More about the Cloud

A colleague recently asked me for a good resource as an “Intro to the Cloud”  I could not think of a single resource to point him to (there are SO MANY articles featuring bits and pieces about “The Cloud”).  So, I wrote the following blog entry in response to his question…

Think of Cloud Computing as “IT Resources On Demand”: sort of like the power company.  You don’t need to have your own generator at your house, and you can use as much power as you are able to pay for.

Benefits: lower capital expenditures (ex: less frequent equipment purchases, “rent” software instead of continually buying licenses), lower operational expenses (ex: decrease time-to-deployment and other IT administration costs).

Concerns: Regulatory compliance (ex: data management for audits, is my data secure?), availability (ex: high-profile outages at Amazon Web Services and Microsoft’s Danger Sidekick, etc. )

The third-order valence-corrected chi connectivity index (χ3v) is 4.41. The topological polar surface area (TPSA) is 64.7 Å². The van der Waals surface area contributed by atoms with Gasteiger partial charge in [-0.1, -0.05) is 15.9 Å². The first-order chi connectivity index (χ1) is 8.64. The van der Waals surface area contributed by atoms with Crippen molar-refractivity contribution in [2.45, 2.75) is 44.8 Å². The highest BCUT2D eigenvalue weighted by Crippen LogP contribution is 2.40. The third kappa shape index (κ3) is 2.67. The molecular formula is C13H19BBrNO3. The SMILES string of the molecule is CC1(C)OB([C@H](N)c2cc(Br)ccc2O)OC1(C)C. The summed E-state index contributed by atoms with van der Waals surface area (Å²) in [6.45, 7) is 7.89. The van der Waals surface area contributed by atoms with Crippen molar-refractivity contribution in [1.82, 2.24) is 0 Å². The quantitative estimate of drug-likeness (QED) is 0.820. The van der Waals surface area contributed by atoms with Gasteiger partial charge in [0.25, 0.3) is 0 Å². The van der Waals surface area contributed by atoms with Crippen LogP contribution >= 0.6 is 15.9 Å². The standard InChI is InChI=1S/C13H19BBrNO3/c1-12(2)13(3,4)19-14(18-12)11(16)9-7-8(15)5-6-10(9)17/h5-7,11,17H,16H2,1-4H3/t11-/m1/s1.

There are 3 Deployment Models:
Public: When a company needs more computing power, it licenses capacity from a Service Provider for whatever term is required (ex: retailers during Christmas season)

Private: A company builds it’s own “Service Provider” in-house to service multiple departments\divisions with Chargeback to each internal customer to track costs.

Hybrid: a combination of Private and Public

In addition, there are 3 Solution Models (aka how “Cloudy” is your IT resource delivery?):
Infrastructure as a Service (IaaS) – lease compute resources (servers, storage, etc) when you need them.

Platform aa Service (PaaS) – lease development environments on-demand (ex: VMware SpringSource, Microsoft Azure) with the underlying infrastructure already taken care of.

Software aa Service (SaaS) – lease software on-demand: rent instead of buy

Cloud computing is still in the early stages of adoption, and it is a great field to be in.  Architecting, deploying, and managing these Cloud Infrastructures properly will continue to be a exciting challenge for the foreseeable future.

P.S. The following links contains some useful info: (shameless plug of one of my previous articles 🙂 )


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